In the end, Campbell was left behind by the changing nature of scientific research. He clung throughout his life to an anachronistic notion of the heroic engineer and inventor—which, paradoxically, turned out to be one of his most significant contributions to the culture of the twentieth century. The competent man of science fiction was an unapproachable ideal, but it encouraged countless readers to enter engineering and the sciences, becoming part of the vast communal enterprise in which Campbell himself was never at home. Without the romantic vision of discovery that he presented, however, these fans might never have decided to devote their lives to science. Its values may have prevented Campbell from becoming the inventor he wanted to be, but the community that he created instead turned out to be his one great invention.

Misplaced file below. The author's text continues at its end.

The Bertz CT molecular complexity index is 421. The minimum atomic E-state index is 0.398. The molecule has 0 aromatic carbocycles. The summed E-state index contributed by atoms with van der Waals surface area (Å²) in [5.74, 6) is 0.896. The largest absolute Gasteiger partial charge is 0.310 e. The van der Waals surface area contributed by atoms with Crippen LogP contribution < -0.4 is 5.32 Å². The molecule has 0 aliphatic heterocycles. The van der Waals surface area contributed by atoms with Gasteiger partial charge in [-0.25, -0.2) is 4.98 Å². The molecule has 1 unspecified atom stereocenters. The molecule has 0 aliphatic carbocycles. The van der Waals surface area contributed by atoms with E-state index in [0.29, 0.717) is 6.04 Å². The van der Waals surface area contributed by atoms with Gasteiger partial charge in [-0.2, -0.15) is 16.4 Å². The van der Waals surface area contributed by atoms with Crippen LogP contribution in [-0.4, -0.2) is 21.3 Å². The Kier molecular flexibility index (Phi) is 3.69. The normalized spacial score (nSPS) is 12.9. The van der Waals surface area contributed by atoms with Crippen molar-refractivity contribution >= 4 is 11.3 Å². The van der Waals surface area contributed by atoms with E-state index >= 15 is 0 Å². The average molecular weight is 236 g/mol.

Sources: The quote from Isaac Asimov on Campbell’s fiction appears in the essay “Big, Big, Big,” which was first published as the introduction to the collection The Space Beyond. Much of the material on Campbell’s early history as an inventor can be found in Astounding: John W. Campbell, Isaac Asimov, Robert A. Heinlein, L. Ron Hubbard, and the Golden Age of Science Fiction (Dey Street Books / HarperCollins) by Alec Nevala-Lee. Campbell describes his waveform generator in letters to Arthur Z. Gray (July 27 and August 8, 1954); Steve Cox (October 9, 1954); John Pierce (May 27, 1958); “Mr. Thomas” (July 12, 1958); Warren Creel (August 11, 1958); and Pat Flanagan (July 16, 1962), all of which can be found in the microfilm reels of The Complete Collection of the John W. Campbell Letters. G. Harry Stine discusses the research at Huyck in the article “Detesters, Phasers and Dean Drives” (Analog, June 1976). Campbell’s patent can be downloaded from